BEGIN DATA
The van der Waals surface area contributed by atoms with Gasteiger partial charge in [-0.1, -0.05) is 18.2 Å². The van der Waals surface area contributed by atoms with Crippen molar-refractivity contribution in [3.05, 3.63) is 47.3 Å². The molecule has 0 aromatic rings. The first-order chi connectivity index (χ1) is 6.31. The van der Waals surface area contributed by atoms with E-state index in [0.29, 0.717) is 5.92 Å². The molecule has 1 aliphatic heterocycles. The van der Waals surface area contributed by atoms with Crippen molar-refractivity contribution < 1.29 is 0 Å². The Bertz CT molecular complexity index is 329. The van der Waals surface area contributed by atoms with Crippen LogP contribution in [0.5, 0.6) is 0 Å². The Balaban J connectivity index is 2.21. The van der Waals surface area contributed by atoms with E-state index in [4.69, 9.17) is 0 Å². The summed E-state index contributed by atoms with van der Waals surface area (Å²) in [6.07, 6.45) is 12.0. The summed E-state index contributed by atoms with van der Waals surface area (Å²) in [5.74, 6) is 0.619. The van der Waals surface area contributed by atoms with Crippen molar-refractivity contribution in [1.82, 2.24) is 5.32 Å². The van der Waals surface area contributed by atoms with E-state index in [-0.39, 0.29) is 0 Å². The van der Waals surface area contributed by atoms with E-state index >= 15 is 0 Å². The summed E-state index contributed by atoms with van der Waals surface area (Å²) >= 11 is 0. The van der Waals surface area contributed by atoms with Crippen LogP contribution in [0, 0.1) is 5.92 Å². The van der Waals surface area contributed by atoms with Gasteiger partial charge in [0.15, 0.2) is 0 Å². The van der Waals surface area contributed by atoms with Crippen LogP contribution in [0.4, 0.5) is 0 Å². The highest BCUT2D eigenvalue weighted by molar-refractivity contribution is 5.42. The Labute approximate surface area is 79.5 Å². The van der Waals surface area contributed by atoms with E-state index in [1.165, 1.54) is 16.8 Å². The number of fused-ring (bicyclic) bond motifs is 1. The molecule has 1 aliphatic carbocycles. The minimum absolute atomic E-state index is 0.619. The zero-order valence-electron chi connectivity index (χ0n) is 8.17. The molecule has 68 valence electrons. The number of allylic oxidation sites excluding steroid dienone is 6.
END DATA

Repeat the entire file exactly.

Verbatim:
The van der Waals surface area contributed by atoms with Gasteiger partial charge in [-0.1, -0.05) is 18.2 Å². The van der Waals surface area contributed by atoms with Crippen molar-refractivity contribution in [3.05, 3.63) is 47.3 Å². The molecule has 0 aromatic rings. The first-order chi connectivity index (χ1) is 6.31. The van der Waals surface area contributed by atoms with E-state index in [0.29, 0.717) is 5.92 Å². The molecule has 1 aliphatic heterocycles. The van der Waals surface area contributed by atoms with Crippen molar-refractivity contribution < 1.29 is 0 Å². The Bertz CT molecular complexity index is 329. The van der Waals surface area contributed by atoms with Crippen LogP contribution in [0.5, 0.6) is 0 Å². The Balaban J connectivity index is 2.21. The van der Waals surface area contributed by atoms with E-state index in [4.69, 9.17) is 0 Å². The summed E-state index contributed by atoms with van der Waals surface area (Å²) in [6.07, 6.45) is 12.0. The summed E-state index contributed by atoms with van der Waals surface area (Å²) in [5.74, 6) is 0.619. The van der Waals surface area contributed by atoms with Crippen molar-refractivity contribution in [1.82, 2.24) is 5.32 Å². The van der Waals surface area contributed by atoms with E-state index in [-0.39, 0.29) is 0 Å². The van der Waals surface area contributed by atoms with E-state index >= 15 is 0 Å². The summed E-state index contributed by atoms with van der Waals surface area (Å²) >= 11 is 0. The van der Waals surface area contributed by atoms with Crippen LogP contribution in [0, 0.1) is 5.92 Å². The van der Waals surface area contributed by atoms with Gasteiger partial charge in [0.15, 0.2) is 0 Å². The van der Waals surface area contributed by atoms with Crippen LogP contribution in [0.4, 0.5) is 0 Å². The highest BCUT2D eigenvalue weighted by molar-refractivity contribution is 5.42. The Labute approximate surface area is 79.5 Å². The van der Waals surface area contributed by atoms with E-state index in [1.165, 1.54) is 16.8 Å². The number of fused-ring (bicyclic) bond motifs is 1. The molecule has 1 aliphatic carbocycles. The minimum absolute atomic E-state index is 0.619. The zero-order valence-electron chi connectivity index (χ0n) is 8.17. The molecule has 68 valence electrons. The number of allylic oxidation sites excluding steroid dienone is 6.